Booting Windows on a Macbook Pro with an external SSD

With the latest generations of Apple's Macbook's you are stuck to the amount of storage you have when you purchased it. This means that later on when you would like to add a second OS (like Windows for example), chances are that the space on your SSD is too limited.

I also had that issue. When I bought my MacBook Pro I thought I would only need 128GB of storage since I wouldn't be storing any movies or music on it. But when I started my second education I needed to have Windows on my laptop for software purposes *sigh*.

At first I thought of BootCamp for a Dual boot on my internal SSD, but that didn't turn out well. I would only have about 45GB of storage for the Windows partition. So that was a failure and I needed to find an other sollution.

The other possibility was that I would install the windows OS on an external storage device and boot from that.

The storage Device

The first question that was very important, was the storage device that I would use to boot Windows from.
First of all it had to be a fast device so I could boot fast and my programs would load fast.
Therefor my best shot was to put it all on a SSD. But which one? After some research I came up with a device that was performant as well as within the reach of my wallet
The StoreJet 500 from Transcend turned out to be the one to go for. It costs around €200 for the 256GB model and it is able to connect with Thunderbolt so I have some spare USB ports. Here you can find a nice review on the device.

The installation

For the installation you're gonna need a few things. First of all you'll need a working Windows machine or virtual machine running Windows. Make sure the machine is a 64-bit OS otherwise this will not work. Next to that you will also need a usb drive that has minimum 8GB of storage (I'm not sure if 4GB would do, because I used a 16GB drive) to store the Windows drivers on.

For all the steps you need to take in order to put Windows on the portable device I'm going to refer you to a very detailled article. There they explain what software you need and show step by step what you need to do in order to get Windows in your portable SSD(or HDD).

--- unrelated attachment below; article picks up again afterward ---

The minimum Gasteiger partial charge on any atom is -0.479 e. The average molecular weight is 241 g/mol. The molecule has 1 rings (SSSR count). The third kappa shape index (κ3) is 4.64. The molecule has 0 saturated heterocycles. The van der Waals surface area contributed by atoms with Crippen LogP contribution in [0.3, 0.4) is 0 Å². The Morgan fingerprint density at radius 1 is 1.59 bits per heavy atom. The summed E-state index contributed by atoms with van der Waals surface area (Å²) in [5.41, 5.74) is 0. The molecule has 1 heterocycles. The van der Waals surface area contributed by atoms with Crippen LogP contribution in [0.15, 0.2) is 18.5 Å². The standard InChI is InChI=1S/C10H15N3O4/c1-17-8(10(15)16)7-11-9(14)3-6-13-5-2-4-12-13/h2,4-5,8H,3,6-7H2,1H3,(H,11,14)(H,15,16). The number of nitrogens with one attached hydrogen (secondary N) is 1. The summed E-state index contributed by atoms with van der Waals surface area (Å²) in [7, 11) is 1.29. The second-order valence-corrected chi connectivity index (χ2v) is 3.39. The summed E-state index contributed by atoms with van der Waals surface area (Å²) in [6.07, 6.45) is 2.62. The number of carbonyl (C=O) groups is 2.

Note!

If you have a MacBook which is already a little older, you might wanna check out the rEFIt project. These guys provide you with a sollution for older MacBooks to be able to boot a non-EFI OS like Windows. I didn't need this because the latest generations apparently doesn't have that problem. But try it out first without the rEFIt.

Latest steps

Once you've managed to boot from the portable SSD(with or without the rEFIt), the fun starts. Go ahead and install Windows like you would do it on a brand new PC and there you have it: you can run Windows from a portable storage device.

But wait! we're not done yet! The last thing you still need to do is install the Windows drivers for your MacBook. The best and easiest way you can do this is by booting back into OS X and to launch Boot Camp Assistant. Once in there you only need to check "Download the latest Windows support software from Apple". This way you'll only install your needed drivers for windows on your USB drive.

After this there is just one thing left to do, install the drivers! So go ahead and boot back into you Windows and open the setup which is located on you stick under /BootCamp/Setup.exe.

End result and conclusion

And there it is, the result of all this work is that you are able to boot Windows from an external storage device from your Mac.

Ok, I must admit. If I'd known that I would need Windows so hard on my MacBook I would probably have invested some more money when I bought it in the first place. But then again if I had done so I would have spend a LOT more money than I've spend right now. The difference in price for a 128GB model vs a 512GB model is about €500. Considering that the external SSD "only" costs around €200. I actually didn't lose that much. The only disadvantage of this sollution I could think of is that your mobility is reduced a lot...
So to sum it up, if you're looking for a cheap and fast solution to your Windows problem and you're willing to give up some mobility, then this is your way to go. If you really dont want to constantly walk around with an external storage device, then you should've bought a bigger SSD in the beginning.

Next → Check out my next post on the performance!